Sorry for not posting this sooner, but mundane life has been distracting me from the pure research. So I thought to get everything rolling by posting the product of previous research. Having done research into Persian cloud collars in 2015 (the post can be read at “My own Persian cloud collar research”) and having commissioned two Persian Timurid coats through my friend at Mikhaila’s Unmentionables, I finally followed through with embroidery plans.
I decided to do a collar that sat proud of the coat, but was attached at the neck. First step is to create a template.
The third template design, which can be done up & go around the neck.
Having settled on the template, I used two layers of silk and linen which would eventually be lined with white linen.
This is two layers, sewn quickly together and marked out with a soluble pen.
The design itself is quite complex scrolling. The stitch I chose to work in Au ver a Soie indigo silk thread was stem stitch. I eventually regretted this choice, as it was painful on the hands.
This stage took quite a while to get to. I had given myself a deadline of 12th Night.
The final result-
The collar the night before the event. Still damp from preparations.
I entered it into the Lochac Arts & Sciences competition with the topic of “from the Middle East”. I won!
This textile was from either Eastern Iran or Sogdiana. Dated to the 8th-9th century C.E., it is a woven silk with the dimensions of 34cm by 44 cm. Seam visible on right of textile. Currently at the Metropolitan Museum of Art, although not currently on view.
Very similar roundel to previously posted Sogdian textiles in the post An early period Sogdiana coat.
Cochineal Red: The Art History of a Color by Elena Phipps. Met publications, 2010. PDF available for download through link.
Costume of the Samarkand Region of Sogdiana between the 2nd/lst Century BCE and the 4th Century CE by Fiona Kidd. Bulletin of the Asia Institute, 2003, page 35-69. Available through Academia.edu.
Ritual and Identity in Sogdiana by Melinda Niekum. Via Academia.edu.
In 1998 a shipwreck was discovered by accident in the Gelasa Strait, near the islands of Bangka and Belitung in the Java Sea. It turned out to be an Arabic dhow, filled with Tang dynasty ceramics (around 60,000 pieces), gold, silver and spice-filled jars. The dhow itself was unusual, held together by coconut fibre instead of pegs. It was 6.4 m wide and 18 m long and made out of teak and rosewood.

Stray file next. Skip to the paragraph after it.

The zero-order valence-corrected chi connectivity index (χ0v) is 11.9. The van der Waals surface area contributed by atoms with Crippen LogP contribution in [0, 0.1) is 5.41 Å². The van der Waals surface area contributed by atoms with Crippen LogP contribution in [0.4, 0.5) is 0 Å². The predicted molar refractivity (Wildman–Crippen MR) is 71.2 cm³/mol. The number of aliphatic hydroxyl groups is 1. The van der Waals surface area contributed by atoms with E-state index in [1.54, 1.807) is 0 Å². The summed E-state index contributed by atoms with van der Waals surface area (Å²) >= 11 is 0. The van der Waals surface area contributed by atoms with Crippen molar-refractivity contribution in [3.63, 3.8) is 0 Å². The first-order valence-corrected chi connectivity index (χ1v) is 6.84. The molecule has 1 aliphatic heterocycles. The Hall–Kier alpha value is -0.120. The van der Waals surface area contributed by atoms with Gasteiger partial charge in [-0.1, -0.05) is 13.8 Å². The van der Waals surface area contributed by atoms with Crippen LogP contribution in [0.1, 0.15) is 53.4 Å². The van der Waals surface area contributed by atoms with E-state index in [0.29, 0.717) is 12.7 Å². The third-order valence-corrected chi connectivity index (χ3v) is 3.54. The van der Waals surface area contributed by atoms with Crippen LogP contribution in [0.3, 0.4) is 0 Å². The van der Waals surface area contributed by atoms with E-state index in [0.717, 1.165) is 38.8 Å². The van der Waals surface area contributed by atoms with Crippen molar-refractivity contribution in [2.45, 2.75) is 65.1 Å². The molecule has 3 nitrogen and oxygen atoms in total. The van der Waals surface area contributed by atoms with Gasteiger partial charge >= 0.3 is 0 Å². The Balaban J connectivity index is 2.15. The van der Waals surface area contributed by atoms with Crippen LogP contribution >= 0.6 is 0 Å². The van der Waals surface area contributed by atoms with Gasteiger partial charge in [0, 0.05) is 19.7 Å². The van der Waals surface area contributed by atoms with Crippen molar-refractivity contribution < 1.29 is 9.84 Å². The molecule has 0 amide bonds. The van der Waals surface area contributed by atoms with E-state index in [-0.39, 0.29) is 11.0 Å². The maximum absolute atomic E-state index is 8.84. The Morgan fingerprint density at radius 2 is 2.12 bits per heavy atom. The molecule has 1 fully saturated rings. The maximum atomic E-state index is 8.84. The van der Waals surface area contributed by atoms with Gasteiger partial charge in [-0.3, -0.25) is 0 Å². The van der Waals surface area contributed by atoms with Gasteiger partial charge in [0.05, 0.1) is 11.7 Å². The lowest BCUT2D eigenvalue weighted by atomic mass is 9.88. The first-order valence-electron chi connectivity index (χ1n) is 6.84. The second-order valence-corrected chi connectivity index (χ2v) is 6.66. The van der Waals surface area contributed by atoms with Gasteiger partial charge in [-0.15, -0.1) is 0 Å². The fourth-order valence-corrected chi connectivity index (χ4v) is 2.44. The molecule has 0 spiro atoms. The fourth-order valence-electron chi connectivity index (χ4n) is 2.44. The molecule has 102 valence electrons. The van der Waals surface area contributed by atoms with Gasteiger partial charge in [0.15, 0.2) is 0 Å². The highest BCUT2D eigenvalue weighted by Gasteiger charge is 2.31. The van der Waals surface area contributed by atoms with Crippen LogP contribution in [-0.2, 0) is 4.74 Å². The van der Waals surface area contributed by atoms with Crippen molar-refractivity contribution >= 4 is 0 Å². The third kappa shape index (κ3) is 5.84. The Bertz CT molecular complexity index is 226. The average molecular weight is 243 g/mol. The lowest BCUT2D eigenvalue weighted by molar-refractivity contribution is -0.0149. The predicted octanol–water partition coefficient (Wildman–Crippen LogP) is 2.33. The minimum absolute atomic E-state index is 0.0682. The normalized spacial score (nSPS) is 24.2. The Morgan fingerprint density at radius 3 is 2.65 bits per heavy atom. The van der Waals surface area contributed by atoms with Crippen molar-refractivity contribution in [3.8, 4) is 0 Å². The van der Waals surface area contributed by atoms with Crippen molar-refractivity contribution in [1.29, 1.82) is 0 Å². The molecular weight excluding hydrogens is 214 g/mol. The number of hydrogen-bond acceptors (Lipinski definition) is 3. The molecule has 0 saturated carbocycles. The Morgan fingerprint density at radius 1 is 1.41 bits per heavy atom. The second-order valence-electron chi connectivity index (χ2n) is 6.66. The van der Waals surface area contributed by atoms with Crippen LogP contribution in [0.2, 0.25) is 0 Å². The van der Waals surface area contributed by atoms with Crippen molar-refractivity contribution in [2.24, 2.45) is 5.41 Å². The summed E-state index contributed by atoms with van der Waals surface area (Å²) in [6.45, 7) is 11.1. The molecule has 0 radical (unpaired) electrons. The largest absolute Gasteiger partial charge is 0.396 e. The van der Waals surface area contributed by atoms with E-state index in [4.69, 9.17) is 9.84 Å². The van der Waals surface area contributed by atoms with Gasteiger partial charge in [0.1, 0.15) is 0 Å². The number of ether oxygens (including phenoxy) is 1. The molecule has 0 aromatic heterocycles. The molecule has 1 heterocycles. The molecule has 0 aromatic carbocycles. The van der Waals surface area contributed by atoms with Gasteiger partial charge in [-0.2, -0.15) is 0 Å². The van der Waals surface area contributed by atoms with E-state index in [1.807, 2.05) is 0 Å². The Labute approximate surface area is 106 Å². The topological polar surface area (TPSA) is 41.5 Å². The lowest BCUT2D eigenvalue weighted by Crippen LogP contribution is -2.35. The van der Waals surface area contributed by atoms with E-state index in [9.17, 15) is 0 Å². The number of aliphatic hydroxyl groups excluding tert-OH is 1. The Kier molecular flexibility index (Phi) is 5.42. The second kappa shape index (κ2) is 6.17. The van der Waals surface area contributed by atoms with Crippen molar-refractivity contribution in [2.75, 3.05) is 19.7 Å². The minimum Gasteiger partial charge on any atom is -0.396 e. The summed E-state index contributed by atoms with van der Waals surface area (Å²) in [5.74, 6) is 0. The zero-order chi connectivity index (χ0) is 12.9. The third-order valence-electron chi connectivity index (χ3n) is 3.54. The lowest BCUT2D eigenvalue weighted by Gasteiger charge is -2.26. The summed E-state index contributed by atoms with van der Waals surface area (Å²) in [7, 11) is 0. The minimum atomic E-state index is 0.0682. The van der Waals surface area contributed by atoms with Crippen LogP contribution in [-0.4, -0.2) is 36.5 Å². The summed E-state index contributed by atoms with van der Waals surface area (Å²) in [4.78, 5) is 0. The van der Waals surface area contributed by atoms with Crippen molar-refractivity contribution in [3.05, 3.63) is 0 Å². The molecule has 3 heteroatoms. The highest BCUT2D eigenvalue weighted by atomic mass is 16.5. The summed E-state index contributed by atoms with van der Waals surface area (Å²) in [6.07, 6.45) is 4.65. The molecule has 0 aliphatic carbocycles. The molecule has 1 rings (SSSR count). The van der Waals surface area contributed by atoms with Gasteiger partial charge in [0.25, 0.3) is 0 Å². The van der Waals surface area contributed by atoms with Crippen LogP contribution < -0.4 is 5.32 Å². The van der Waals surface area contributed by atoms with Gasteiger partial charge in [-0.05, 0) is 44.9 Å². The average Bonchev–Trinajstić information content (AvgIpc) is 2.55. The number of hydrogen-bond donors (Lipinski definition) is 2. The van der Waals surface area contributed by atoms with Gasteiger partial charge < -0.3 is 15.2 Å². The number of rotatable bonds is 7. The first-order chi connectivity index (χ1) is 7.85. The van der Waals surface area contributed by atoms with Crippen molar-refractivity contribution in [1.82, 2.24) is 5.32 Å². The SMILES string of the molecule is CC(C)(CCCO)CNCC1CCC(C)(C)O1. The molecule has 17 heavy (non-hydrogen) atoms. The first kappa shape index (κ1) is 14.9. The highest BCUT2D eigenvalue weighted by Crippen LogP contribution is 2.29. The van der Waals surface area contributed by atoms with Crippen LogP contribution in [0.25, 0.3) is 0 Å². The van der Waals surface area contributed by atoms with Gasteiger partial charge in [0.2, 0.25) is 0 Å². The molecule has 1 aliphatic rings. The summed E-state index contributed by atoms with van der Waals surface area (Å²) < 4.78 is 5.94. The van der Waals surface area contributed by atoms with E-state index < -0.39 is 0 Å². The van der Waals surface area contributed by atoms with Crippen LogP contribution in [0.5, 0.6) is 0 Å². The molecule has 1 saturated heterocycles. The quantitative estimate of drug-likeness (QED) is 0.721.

The dhow dates to the 9th century, with many of the items intact. It is called Changsha ware as it was made in Changsha in the Hunan Province. The bowls were stored in dunan jars, which protected them from being destroyed by the tides and coral growth.
The bowls had both Asian and Islamic designs, showing the markets the bowls were made for. The ultimate destination was thought to have been Abbasid Al Basra (Basra today). This became one of the most information rich finds of the Silk Road, showing the routes taken hauling heavy objects like ceramics.
The Sultan of Oman had a replica made of the dhow, and gifted it to the people of Singapore. The site covering the Jewel of Muscat has a lot of information about the replica and it’s voyage to Singapore. However, some of the artifacts are in an exhibit in the Freer & Sackler Gallery, as well as in Singapore.
Editorial: Tang Treasures, Monsoon Winds and a Storm in a Teacup on Wreckwatch.
Made in China: A 1,200-year-old shipwreck opens a window on ancient global trade by Simon Worrall. National Geographic Magazine.
Changsha Blue and Copper Red Wares and The Religious Motifs by Lim Yah Chiew (Singapore) on koh-antinque.com.
Changsha on koh-antique.com.